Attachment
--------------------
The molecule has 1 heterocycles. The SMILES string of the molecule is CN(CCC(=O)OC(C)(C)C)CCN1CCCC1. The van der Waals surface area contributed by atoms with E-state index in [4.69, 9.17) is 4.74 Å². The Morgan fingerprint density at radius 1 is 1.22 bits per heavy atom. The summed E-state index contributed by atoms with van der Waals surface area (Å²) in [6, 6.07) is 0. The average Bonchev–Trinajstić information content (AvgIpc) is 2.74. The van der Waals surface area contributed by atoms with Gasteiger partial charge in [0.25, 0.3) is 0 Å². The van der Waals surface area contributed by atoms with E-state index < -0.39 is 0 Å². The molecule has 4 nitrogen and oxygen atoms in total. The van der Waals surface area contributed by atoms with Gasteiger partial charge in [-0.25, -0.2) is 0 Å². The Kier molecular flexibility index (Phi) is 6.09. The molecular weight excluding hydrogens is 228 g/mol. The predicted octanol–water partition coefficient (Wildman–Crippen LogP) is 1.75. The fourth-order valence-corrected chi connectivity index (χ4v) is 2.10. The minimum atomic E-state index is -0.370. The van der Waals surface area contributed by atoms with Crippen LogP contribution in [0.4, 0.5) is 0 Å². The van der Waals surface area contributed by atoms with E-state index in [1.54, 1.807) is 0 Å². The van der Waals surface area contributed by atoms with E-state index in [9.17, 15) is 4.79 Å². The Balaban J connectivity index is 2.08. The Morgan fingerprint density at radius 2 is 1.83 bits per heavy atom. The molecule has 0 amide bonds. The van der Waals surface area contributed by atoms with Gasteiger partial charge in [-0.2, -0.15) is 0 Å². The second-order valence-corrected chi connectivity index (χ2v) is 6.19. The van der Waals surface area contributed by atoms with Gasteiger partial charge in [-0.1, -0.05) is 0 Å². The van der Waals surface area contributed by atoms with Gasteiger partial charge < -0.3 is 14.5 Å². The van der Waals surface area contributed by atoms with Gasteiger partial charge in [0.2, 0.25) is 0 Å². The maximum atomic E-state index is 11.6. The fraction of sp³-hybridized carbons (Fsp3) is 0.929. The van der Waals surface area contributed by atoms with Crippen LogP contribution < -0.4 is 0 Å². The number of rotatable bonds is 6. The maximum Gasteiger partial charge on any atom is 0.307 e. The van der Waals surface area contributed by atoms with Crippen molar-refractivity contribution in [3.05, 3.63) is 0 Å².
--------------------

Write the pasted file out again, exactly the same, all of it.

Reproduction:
The molecule has 1 heterocycles. The SMILES string of the molecule is CN(CCC(=O)OC(C)(C)C)CCN1CCCC1. The van der Waals surface area contributed by atoms with E-state index in [4.69, 9.17) is 4.74 Å². The Morgan fingerprint density at radius 1 is 1.22 bits per heavy atom. The summed E-state index contributed by atoms with van der Waals surface area (Å²) in [6, 6.07) is 0. The average Bonchev–Trinajstić information content (AvgIpc) is 2.74. The van der Waals surface area contributed by atoms with Gasteiger partial charge in [0.25, 0.3) is 0 Å². The van der Waals surface area contributed by atoms with E-state index < -0.39 is 0 Å². The molecule has 4 nitrogen and oxygen atoms in total. The van der Waals surface area contributed by atoms with Gasteiger partial charge in [-0.25, -0.2) is 0 Å². The Kier molecular flexibility index (Phi) is 6.09. The molecular weight excluding hydrogens is 228 g/mol. The predicted octanol–water partition coefficient (Wildman–Crippen LogP) is 1.75. The fourth-order valence-corrected chi connectivity index (χ4v) is 2.10. The minimum atomic E-state index is -0.370. The van der Waals surface area contributed by atoms with Crippen LogP contribution in [0.4, 0.5) is 0 Å². The van der Waals surface area contributed by atoms with E-state index in [1.54, 1.807) is 0 Å². The van der Waals surface area contributed by atoms with E-state index in [9.17, 15) is 4.79 Å². The Balaban J connectivity index is 2.08. The Morgan fingerprint density at radius 2 is 1.83 bits per heavy atom. The molecule has 0 amide bonds. The van der Waals surface area contributed by atoms with Gasteiger partial charge in [-0.2, -0.15) is 0 Å². The second-order valence-corrected chi connectivity index (χ2v) is 6.19. The van der Waals surface area contributed by atoms with Gasteiger partial charge in [-0.1, -0.05) is 0 Å². The van der Waals surface area contributed by atoms with Gasteiger partial charge < -0.3 is 14.5 Å². The van der Waals surface area contributed by atoms with Gasteiger partial charge in [0.2, 0.25) is 0 Å². The maximum atomic E-state index is 11.6. The fraction of sp³-hybridized carbons (Fsp3) is 0.929. The van der Waals surface area contributed by atoms with Crippen LogP contribution < -0.4 is 0 Å². The number of rotatable bonds is 6. The maximum Gasteiger partial charge on any atom is 0.307 e. The van der Waals surface area contributed by atoms with Crippen molar-refractivity contribution in [3.05, 3.63) is 0 Å².